International Horror Film Review: Kung Fu Zombie (dir by Hwa I Hung)


Kung Fu Zombie, a 1981 film that was produced in Hong Kong, tells the story of….

Well, it’s a little bit difficult to explain just what exactly it tells the story of.  I’ve watched it a total of three times over the past two months and I’m still not totally sure what’s going on in the movie.  Some of that is because, like many martial arts films, it was heavily cut and haphazardly dubbed when it made it’s way over to New York’s 42nd Street theaters.  Most of it, however, is because Kung Fu Zombie is a mess.  It’s a big, glorious, wonderfully entertaining mess.

Pang (Billy Chong) is a martial artist who is respected in town but who can’t get any respect from his father.  Even after Pang foils a bank robbery and and sends the bandit, Lu Dai (Cheng Ka Ying) to prison, Pang’s father, Fong (Chang Tao), continues to say that Pang is not good enough to inherit the estate.  As if to prove his point, Fong randomly attacks Pang whenever he gets a chance.  Pang usually fights his father until Fong has a heart attack and falls over.  Pang is never sure whether or not Fong is actually dead because apparently, Fong like to pretend to be dead so that he can attack Pang while the latter is celebrating his father’s death.

Anyway, Lu Dai comes back to town and recruits the local wizard, Wu Lang (Chan Lau), to create a bunch of zombies that he can then use to kill Pang.  Wu Lang creates the zombies but they don’t do much good.  When Lu Dai summons Pangs to the local graveyard and then attacks him, Lu Dai ends up falling in a coffin and landing on a bed of spikes.  Lu Dai’s body may be dead but his spirit is still following around Wu Lang, demanding a new body.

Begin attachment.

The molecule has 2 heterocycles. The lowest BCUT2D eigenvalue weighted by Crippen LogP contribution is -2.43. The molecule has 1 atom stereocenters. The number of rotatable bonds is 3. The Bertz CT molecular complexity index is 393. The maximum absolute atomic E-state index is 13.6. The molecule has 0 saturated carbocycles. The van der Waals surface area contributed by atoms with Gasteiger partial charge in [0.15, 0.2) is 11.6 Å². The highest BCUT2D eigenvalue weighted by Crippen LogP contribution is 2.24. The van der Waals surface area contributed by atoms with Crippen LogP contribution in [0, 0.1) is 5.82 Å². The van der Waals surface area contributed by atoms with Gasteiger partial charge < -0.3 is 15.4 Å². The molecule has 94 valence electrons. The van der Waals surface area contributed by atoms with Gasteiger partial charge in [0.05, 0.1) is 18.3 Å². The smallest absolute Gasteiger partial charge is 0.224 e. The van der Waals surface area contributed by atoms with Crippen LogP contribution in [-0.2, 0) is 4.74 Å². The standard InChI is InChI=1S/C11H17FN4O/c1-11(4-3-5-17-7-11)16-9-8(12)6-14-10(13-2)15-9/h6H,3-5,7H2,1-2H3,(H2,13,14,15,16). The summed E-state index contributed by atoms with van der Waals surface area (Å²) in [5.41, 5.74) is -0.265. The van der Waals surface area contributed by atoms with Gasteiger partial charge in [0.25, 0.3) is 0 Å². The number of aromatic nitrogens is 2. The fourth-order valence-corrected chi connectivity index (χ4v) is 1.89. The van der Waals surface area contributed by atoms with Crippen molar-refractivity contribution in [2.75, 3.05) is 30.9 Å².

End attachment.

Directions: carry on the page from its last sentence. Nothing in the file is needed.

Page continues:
When Pang kills yet another criminal — a serial killer named Kwan Weig Long (Kwon Young Moon) — Wu Lang tries to put Lu Dai’s spirit into Long’s body.  However, Long is so evil and Wu Lang is such an incompetent sorcerer that, instead of allowing Lu Dai to take over Long’s body, Lang’s spell instead causes Long to come back to life as a vampire.  Soon, Long is roaming through the village, drinking everyone’s blood.  Whenever Long appears, the James Bond theme song plays on the soundtrack, which is odd but enjoyable.

Meanwhile, Lu Dai still needs a body.  Fortunately, Fong has died for real.  With so many different dead people walking around, can Pang bring peace and safety to the village?

Kung Fu Zombie is thoroughly berserk movie, one that mixes well-choreographed fights with moments of bizarre comedy and even stranger horror.  Now, admittedly, the film itself isn’t exactly scary.  I mean, the vampire looks fearsome but every time he appears, the Bond music starts up and it pretty much becomes impossible to take him seriously.  But, at the same time, how can you not appreciate a movie that not only steals the Bond theme but then uses it as the calling card of a serial killer-turned-vampire?  It’s just so weird that there’s no way you can’t love it.  Really, that’s pretty much the perfect description of Kung Fu Zombie.  It’s messy but the action is nonstop and the plot is wonderfully weird.  One gets the feeling that the director and his actors just made up the story as they were going along.  It’s impossible not to love it.

Kung Fu Zombie is a gloriously chaotic film and it’s currently on Prime.  Watch it and keep a eye out for the dead.

2 responses to “International Horror Film Review: Kung Fu Zombie (dir by Hwa I Hung)

  1. Pingback: Lisa’s Week In Review: 9/28/20 — 10/4/20 | Through the Shattered Lens

  2. Pingback: International Horror Review: Kung Fu Beyond The Grave (dir by Chiu Lee) | Through the Shattered Lens

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